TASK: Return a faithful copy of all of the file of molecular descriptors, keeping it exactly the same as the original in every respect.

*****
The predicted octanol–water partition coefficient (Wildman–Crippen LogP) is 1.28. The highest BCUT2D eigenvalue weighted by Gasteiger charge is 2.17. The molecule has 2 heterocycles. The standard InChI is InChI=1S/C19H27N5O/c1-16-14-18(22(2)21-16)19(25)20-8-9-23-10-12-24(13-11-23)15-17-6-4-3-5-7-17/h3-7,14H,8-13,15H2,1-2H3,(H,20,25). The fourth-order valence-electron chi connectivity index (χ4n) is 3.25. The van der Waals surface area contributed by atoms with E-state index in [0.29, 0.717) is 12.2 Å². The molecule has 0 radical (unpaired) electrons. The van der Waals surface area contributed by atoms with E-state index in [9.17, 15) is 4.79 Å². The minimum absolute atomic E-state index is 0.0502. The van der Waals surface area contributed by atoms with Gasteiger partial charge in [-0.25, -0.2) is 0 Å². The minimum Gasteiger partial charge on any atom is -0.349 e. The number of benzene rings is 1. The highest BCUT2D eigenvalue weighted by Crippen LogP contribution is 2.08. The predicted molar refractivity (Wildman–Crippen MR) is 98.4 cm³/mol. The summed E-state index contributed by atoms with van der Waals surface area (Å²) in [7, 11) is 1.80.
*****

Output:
The predicted octanol–water partition coefficient (Wildman–Crippen LogP) is 1.28. The highest BCUT2D eigenvalue weighted by Gasteiger charge is 2.17. The molecule has 2 heterocycles. The standard InChI is InChI=1S/C19H27N5O/c1-16-14-18(22(2)21-16)19(25)20-8-9-23-10-12-24(13-11-23)15-17-6-4-3-5-7-17/h3-7,14H,8-13,15H2,1-2H3,(H,20,25). The fourth-order valence-electron chi connectivity index (χ4n) is 3.25. The van der Waals surface area contributed by atoms with E-state index in [0.29, 0.717) is 12.2 Å². The molecule has 0 radical (unpaired) electrons. The van der Waals surface area contributed by atoms with E-state index in [9.17, 15) is 4.79 Å². The minimum absolute atomic E-state index is 0.0502. The van der Waals surface area contributed by atoms with Gasteiger partial charge in [-0.25, -0.2) is 0 Å². The minimum Gasteiger partial charge on any atom is -0.349 e. The number of benzene rings is 1. The highest BCUT2D eigenvalue weighted by Crippen LogP contribution is 2.08. The predicted molar refractivity (Wildman–Crippen MR) is 98.4 cm³/mol. The summed E-state index contributed by atoms with van der Waals surface area (Å²) in [7, 11) is 1.80.